An extended absence for Taylor, who last year led the NFL with 1,811 rushing yards and 18 touchdowns on the ground, would deal another substantial blow to the Colts' hopes of returning to the postseason.

NFL Media's Ian Rapoport calmed fears of Taylor being out for the long term, but pointed out that the tight turnround could make it difficult for him to feature in Week 5.

The Colts are only half a game back in the AFC South race, but another defeat to a conference opponent in the Broncos would leave them in a potentially much more significant hole.

For Taylor's part, he was unsure whether he would be healthy to feature in Denver.

He told reporters of his ankle injury: "It just tweaked up a little bit, but I'm feeling good now.

"It was a lot of commotion going on. Things just happen so fast on the field. It's crazy."

Asked about his status for the meeting with the Broncos, Taylor replied: "I'm not sure yet, but we'll see how things are tomorrow [Monday] morning."

Dan Campbell vowed to "look at everything" after the Detroit Lions' defense produced a miserable performance in a 48-45 loss to the Seattle Seahawks.

While few anticipated the Lions to emerge as contenders in Campbell's second season as head coach, there were expectations of a significant upturn after a talent-poor team stayed competitive throughout 2021, a campaign that was followed by a strong offseason.

Yet such expectations look misplaced after a 1-3 start in which the Lions have scored an NFL-high 140 points but conceded 141, also more than any other team in the league. They are the first team in NFL history to have scored and conceded at least 140 points in their opening four games.

The Seahawks and Lions combined for 93 points and 1,075 total yards of offense (Seattle – 555 yards; Detroit – 520 yards). It marked the second game in NFL history in which two teams combined for at least 90 points and 1,075 total yards of offense, joining the Cincinnati Bengals at the Cleveland Browns in Week 2 of the 2007 season. 

The Lions allowed 10.7 yards per pass play and 7.1 yards per rush in a game in which Seattle converted nine of their 12 third downs.

Campbell showed last season he is not afraid to make mid-season coaching changes, taking over play-calling duties from then offensive coordinator Anthony Lynn after an 0-8 start in 2021.

But he defended defensive coordinator Aaron Glenn despite that unit's ineptitude seeing a sensational offensive performance go to waste.

"I just don't feel our swagger," Campbell said. "I mean, we knew if we could get this team in second-and-long that would go a long way and then, we would — you would need to produce because it's been an area where that team has not been as good. And boy, we didn't make the most of it.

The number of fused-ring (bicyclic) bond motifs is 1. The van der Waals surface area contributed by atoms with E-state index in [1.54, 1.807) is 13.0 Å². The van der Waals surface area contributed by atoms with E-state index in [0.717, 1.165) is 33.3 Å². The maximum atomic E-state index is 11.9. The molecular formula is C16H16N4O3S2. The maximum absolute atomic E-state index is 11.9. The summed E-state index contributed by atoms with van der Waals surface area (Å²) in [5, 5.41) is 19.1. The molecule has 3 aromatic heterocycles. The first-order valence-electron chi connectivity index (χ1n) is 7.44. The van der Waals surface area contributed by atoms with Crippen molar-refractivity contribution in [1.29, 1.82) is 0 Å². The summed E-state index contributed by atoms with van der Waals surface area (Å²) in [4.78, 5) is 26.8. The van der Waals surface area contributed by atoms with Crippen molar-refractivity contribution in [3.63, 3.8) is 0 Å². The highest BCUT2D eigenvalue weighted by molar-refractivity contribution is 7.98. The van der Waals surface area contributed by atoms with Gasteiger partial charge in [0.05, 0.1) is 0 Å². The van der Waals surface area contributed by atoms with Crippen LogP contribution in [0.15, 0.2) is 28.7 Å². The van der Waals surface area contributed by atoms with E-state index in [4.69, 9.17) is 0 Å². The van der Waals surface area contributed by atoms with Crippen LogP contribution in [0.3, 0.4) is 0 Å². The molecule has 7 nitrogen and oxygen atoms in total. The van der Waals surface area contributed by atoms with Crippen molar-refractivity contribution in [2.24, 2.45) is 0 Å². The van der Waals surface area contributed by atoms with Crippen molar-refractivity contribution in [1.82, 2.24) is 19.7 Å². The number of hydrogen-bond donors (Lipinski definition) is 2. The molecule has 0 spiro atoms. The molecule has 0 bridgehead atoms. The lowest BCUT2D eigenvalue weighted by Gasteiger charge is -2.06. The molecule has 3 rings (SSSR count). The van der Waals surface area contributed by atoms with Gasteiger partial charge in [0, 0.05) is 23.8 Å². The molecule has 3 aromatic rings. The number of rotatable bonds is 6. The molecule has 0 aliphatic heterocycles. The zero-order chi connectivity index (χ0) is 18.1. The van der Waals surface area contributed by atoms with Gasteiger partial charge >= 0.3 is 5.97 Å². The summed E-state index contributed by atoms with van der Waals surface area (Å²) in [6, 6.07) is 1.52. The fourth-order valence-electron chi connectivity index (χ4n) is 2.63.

"Now look, they got us in a couple of third downs there late, third-and-longs that we have not been exposed to yet. And they gutted us. They got us good. And it was good designs by them, good play designs and in critical moments, they — it was good. It was real good by them.

"I've got a lot of faith in Aaron Glenn," Campbell said. "I've got a ton of faith in those assistants, and I think it's just — I think we sit down and I think we look at everything together.

"Because really, I think more than anything maybe it's time for a deep dive, a real deep dive into it. Players, everything that we're doing, but I also trust what he's doing.

"And there's a reason why I hired him, and so I want to let him do his job. But certainly, I'm going — I mean, I've got to look a lot deeper than I have."

New York Jets head coach Robert Saleh lauded returning quarterback Zach Wilson following Sunday's 24-20 win over the Pittsburgh Steelers.

The Jets looked set for a third loss of the season when Steelers rookie Kenny Pickett scored two rushing touchdowns to hand the hosts a 20-10 second-half lead in Pennsylvania.

However, the first-round draft pick threw three interceptions as the Jets had the last laugh, with Breece Hall sealing victory when he ran for a two-yard touchdown with 16 seconds remaining.

Wilson – featuring for the first time since he suffered a knee injury in the Jets' preseason opener – was crucial to their revival, completing 10 of his 12 passes for 128 yards and a touchdown in a brilliant fourth quarter.

Speaking after the win, Saleh hailed Wilson's ability to handle pressure, declaring: "Zach doesn't flinch.

"I'm sure there were a couple of plays he wishes he had back. But he got us out of a lot of bad situations with his mobility. I thought he played a pretty good game, [for] his first game back."

Wilson himself, meanwhile, was delighted by the Jets' late show, adding: "All the ups and downs of trying to overcome adversity, it was just such a good win.

"I think there was so much growth those last two minutes as an offense, executing a drive as clean as it was and punching it in. It was just awesome

"It's just the NFL, man. We had some good things early, we scored, then things got stalled out. 

"My mentality is just keep doing my job, keep chipping away. That was my message and that's what everybody did. 

"There was some frustration, but it was the right frustration. That was a cool opportunity for us to lose a lead like that and come all the way back for the win."

Asked whether he was convinced the Jets would get over the line on their decisive late drive, Wilson added: "Yeah, 100 per cent from the beginning. 

"I think there was no doubt in our minds, especially when I hit a couple of quick passes, we hit a couple of runs as an offense. You could just feel it."